Vinay K Dadhwal, Director, National Remote Sensing Centre (ISRO), Hyderabad, will discuss the use of Indian Earth Observation data for disaster Management.
Impact of Disaster on Agriculture
Shibendu Shankar Ray, Director of National Crop Forecast Centre at Ministry of Agriculture will highlight the role of satellite based remote sensing data for agricultural disaster impact assessment. He will also illustrate the new observation requirements for improving the impact assessment.
Disaster Management in Thailand, Vietnam and Russia
Anond Snidvongs Executive Director, Geo-Informatics and Space Technology Development agency, of the Government of Thailand will present the disaster management efforts in Thailand. Experts from the Space Technology Institute, Vietnam are offering innovative small satellites and sensors concept for disaster management efforts in Vietnam.
The Vice-President of the International Academy of Astronautics and former Head of the Russian Space Agency, Anatoly Perminov will demonstrate the examples of emerging small satellites based tools for natural and man-made disasters worldwide and recent pilot project in Russia.
Nano-Satellites: Developing a Niche in India
Several efforts have been underway in academia, industries and agencies from both India and the US, to develop advanced sensors and university-led small satellite based missions as demonstrated by the teams of IIT-Bombay, NIU, etc., with the support of Department of Space, Government of India. Over 10 teams will be competing for 3 prizes of $1,500 each offered by Lockheed Martin to develop innovative small satellites and sensors related concepts for different disaster management scenarios.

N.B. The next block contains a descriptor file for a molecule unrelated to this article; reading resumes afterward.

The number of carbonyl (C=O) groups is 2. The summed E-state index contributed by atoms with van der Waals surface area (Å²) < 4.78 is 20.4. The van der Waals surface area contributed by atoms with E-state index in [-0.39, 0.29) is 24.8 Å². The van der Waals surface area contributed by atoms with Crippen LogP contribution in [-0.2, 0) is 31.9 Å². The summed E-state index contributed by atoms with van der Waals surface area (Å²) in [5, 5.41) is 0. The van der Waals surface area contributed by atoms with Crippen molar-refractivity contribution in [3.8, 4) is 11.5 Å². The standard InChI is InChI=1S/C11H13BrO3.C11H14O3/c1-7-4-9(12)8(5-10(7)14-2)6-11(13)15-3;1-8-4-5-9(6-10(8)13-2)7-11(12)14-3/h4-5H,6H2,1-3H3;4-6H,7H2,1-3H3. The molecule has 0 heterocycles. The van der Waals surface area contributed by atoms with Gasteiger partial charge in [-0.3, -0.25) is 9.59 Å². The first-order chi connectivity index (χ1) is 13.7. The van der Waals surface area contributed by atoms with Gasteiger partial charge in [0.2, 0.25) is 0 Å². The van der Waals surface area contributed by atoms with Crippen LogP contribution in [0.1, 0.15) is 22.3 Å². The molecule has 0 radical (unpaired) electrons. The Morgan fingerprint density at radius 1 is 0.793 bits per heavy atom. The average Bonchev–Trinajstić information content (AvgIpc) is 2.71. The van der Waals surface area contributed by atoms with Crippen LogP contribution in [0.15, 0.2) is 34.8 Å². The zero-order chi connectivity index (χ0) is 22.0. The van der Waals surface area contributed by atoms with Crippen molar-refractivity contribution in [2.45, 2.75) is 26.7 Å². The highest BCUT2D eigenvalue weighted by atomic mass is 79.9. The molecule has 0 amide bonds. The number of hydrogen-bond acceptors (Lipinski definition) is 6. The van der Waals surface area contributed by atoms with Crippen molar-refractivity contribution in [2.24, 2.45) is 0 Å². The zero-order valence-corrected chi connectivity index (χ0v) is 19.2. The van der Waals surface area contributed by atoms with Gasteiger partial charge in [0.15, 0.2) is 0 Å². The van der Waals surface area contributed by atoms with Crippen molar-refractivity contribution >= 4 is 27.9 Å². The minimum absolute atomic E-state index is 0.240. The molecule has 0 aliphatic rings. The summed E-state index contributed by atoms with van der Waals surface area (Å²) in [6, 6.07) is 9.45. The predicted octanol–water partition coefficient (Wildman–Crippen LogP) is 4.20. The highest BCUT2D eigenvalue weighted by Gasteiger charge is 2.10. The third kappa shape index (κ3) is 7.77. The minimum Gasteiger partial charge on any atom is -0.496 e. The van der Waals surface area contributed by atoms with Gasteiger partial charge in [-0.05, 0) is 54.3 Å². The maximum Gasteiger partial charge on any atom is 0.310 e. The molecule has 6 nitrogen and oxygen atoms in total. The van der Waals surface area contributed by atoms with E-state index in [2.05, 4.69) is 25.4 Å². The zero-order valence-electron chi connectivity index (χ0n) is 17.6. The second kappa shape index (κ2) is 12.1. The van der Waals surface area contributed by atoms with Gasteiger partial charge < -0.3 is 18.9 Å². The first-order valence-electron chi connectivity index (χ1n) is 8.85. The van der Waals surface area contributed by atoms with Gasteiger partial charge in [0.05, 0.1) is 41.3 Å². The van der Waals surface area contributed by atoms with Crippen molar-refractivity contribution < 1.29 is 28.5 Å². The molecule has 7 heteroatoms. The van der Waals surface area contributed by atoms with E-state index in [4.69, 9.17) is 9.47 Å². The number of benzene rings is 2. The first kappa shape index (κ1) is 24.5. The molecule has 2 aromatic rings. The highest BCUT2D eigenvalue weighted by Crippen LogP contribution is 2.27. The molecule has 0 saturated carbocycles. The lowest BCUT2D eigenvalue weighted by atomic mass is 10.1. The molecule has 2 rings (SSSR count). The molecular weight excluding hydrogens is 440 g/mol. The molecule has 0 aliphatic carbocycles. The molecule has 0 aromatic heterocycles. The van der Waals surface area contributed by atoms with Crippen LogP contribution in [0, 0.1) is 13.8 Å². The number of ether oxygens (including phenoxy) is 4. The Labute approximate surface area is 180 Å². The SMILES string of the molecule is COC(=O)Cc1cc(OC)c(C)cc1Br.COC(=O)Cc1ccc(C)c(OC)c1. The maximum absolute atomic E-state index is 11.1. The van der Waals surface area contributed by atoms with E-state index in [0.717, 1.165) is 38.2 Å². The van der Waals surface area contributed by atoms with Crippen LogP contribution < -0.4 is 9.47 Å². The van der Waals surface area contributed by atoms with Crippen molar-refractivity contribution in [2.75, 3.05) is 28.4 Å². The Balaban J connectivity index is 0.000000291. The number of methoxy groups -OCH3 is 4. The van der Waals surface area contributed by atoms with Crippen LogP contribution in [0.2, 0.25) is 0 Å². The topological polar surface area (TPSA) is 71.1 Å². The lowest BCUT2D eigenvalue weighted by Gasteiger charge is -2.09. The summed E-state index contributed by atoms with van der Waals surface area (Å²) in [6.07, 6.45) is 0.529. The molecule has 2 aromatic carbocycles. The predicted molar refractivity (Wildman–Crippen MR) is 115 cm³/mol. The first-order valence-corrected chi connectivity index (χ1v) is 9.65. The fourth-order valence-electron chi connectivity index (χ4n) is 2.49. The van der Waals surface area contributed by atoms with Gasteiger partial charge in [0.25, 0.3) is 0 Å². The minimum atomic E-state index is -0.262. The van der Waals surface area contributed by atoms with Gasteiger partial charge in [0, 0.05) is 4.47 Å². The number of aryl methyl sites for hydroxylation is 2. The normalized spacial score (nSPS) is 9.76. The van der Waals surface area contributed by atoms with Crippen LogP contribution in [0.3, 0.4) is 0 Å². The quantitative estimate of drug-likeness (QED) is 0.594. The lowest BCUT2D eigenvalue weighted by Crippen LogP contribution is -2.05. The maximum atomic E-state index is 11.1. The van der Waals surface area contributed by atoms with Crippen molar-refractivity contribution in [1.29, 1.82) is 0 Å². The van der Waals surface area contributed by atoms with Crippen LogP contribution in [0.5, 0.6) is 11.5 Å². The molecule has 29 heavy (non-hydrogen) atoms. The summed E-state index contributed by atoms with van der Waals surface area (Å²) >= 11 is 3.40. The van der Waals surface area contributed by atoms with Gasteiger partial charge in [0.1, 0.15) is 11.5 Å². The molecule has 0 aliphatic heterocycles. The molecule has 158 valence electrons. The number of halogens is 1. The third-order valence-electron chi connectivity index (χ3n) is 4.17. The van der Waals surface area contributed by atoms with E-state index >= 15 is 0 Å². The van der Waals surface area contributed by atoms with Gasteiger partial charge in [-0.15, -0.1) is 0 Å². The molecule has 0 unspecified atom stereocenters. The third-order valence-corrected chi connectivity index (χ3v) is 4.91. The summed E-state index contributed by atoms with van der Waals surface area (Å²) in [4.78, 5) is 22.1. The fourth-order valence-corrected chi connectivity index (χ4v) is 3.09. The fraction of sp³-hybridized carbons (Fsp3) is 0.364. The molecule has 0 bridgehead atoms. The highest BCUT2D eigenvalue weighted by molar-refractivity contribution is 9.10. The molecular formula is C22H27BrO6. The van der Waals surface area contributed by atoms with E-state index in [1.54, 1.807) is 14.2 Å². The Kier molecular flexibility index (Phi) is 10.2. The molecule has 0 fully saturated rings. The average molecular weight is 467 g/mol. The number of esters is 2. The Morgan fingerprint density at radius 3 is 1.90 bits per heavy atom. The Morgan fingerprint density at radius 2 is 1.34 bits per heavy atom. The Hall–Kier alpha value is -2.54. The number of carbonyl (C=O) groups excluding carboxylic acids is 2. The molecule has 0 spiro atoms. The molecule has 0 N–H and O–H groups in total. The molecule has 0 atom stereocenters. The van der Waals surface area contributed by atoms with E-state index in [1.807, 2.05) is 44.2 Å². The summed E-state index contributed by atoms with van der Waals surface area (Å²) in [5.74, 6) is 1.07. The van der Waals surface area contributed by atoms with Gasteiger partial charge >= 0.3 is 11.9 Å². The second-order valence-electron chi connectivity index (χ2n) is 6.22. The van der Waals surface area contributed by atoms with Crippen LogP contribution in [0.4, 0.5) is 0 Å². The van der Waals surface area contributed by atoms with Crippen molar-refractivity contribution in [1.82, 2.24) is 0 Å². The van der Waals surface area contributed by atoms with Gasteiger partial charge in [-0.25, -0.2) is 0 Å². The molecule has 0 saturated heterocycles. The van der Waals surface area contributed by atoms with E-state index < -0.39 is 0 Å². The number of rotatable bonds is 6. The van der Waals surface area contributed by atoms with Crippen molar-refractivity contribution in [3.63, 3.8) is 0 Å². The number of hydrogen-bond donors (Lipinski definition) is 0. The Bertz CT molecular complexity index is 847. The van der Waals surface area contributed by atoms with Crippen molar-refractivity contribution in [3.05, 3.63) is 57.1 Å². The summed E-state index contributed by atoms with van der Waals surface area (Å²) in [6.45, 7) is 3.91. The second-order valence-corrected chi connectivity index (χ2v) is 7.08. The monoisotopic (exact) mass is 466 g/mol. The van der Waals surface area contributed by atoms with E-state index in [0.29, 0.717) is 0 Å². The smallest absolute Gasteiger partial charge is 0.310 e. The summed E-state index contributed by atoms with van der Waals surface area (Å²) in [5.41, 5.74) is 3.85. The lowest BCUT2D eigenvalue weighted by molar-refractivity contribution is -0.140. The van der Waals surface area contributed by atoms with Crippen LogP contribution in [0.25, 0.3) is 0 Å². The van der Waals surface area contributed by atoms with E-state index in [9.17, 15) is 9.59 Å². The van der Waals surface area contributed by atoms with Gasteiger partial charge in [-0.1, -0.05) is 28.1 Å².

Cyclone Global Navigation Satellite System (CYGNSS): Nano-Satellite Constellation for Hurricane
Tropical cyclone track forecasts have improved in accuracy by ~50% since 1990, largely as a result of improved mesoscale and synoptic modeling and data assimilation. In that same period, there has been essentially no improvement in the accuracy of intensity forecasts. The Cyclone Global Navigation Satellite System (CYGNSS) consists of 8 GPS bistatic radar receivers deployed on separate nanosatellites. Scott Gleason, Head of the CYGNSS Team will address the science drivers for rapid sampling of ocean surface winds in the inner core of tropical cyclones.
Indian Space Visionaries
India’s space visionaries are expected to join the brainstorming discussion to help formulate international collaboration. R. Navalgund, former Director of Satellites Applications Centre of ISRO; M. Muthunayagam, Founder Director – Liquid Propulsion Systems Centre, ISRO, and Secretary, Department of Ocean Development; VS Hegde, Managing Director of Antrix Corp – ISRO, Vinod Gaur, Indian Institute of Astrophysics; Satheesh Shenoi, Director, National Centre for Ocean Information Services, Ministry of Earth Sciences; amongst others.
K. Kasturirangan, Member (Science), Planning Commission of India and former Head of ISRO; Shamika Sirimane, Director of UN-ESCAP; Barbara Ryan, Director GEO, Switzerland; are amongst the distinguished authorities contributing to this historic cause.
For further information: http://caneus.org/sstdm/index.html